I started reading this thinking that it would be a speculative but fun theory. I gave up after the first third of the book.
The core theory explains far too much. Pretty much any religious or cultural behavior in the historical record can be explained by “the voices told them to do it”. People venerate the dead because they are still hallucinating their voices. Villages are built around a central religious or civic building to give the voices somewhere to reside. People carry carved idols to prompt hallucinations. Cultures that don’t behave like this have moved to a modern mind. Later cultures that do behave like this have reverted to a bicameral state.
And yet the wording used when discussing this slightly suggestive evidence is bizarrely strong:
… it shows a boy seemingly tearing his hair with one hand as with the other he stuffs food into the mouth of a corpse, probably his mother’s. This is difficult to appreciate unless the feeder was hallucinating something from the dead at the time.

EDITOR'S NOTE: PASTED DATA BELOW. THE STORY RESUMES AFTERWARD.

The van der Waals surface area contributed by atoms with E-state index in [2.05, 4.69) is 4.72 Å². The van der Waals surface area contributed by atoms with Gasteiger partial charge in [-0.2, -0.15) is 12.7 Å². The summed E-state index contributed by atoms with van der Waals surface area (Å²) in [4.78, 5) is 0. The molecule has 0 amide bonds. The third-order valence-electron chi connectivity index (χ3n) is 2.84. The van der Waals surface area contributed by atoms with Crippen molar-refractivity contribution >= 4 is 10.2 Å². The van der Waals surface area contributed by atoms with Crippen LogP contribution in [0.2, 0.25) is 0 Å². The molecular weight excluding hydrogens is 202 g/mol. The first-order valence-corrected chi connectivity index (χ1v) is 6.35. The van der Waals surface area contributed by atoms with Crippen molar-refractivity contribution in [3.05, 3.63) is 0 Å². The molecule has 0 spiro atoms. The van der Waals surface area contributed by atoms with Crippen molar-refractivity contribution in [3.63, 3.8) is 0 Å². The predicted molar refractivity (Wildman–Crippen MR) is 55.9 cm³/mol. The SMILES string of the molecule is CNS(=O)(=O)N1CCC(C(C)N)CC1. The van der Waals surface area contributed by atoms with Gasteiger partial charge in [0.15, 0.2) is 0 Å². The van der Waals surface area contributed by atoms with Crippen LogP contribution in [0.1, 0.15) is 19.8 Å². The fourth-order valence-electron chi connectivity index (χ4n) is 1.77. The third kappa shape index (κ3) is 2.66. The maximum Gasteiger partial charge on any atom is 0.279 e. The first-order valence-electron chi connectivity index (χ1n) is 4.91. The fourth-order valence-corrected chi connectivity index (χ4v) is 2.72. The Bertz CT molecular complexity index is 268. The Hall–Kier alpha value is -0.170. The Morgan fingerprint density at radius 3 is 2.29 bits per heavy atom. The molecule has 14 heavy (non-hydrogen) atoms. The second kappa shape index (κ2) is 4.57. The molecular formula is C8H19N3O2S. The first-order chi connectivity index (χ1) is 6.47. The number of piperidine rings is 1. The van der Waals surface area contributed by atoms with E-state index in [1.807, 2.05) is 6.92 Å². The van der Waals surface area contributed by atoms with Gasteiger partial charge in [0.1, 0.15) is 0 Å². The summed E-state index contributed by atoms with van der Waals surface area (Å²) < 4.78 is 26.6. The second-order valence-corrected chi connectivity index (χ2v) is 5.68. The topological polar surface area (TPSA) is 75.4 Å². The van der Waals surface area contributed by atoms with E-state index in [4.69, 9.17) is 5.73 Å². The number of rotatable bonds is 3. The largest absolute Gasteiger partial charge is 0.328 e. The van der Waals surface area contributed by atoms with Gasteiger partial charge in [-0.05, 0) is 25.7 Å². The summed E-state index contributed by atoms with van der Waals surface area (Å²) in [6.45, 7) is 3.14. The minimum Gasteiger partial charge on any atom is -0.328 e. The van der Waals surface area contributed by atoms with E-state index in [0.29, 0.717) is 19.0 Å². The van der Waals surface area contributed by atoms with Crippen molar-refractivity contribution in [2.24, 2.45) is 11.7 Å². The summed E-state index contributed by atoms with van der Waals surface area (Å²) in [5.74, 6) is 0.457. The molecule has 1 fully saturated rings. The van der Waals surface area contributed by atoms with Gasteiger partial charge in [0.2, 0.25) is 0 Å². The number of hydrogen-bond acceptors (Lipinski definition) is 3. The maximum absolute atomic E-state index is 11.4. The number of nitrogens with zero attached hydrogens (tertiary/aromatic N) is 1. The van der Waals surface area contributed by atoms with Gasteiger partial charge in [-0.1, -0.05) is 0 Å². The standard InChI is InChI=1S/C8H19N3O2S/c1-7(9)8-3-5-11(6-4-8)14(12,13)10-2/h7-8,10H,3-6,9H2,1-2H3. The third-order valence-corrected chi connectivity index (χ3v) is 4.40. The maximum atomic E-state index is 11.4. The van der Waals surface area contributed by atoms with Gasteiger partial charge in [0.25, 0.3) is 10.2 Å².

I’m also not totally clear on what the core theory even is. Reading between the lines, I might suggest that it’s that premodern peoples had no introspective access to their planning and decision facilities, and instead received the results directly as hallucinated voices. But this doesn’t explain all the religious trappings like building houses for dead kings. Either the voices told them to do it, and we have to explain why the voices (aka the persons planning facilities) decided to do that, or the receiving mind decided to do it, in which case we have to explain how a pre-conscious mind managed to build a house without planning. I have a very hard time making any predictions from this theory.
This is perhaps unfair, since I did only read the first third of the book, but the fuzzy nature of the argument so far doesn’t lead to me to expect satisfaction from continuing.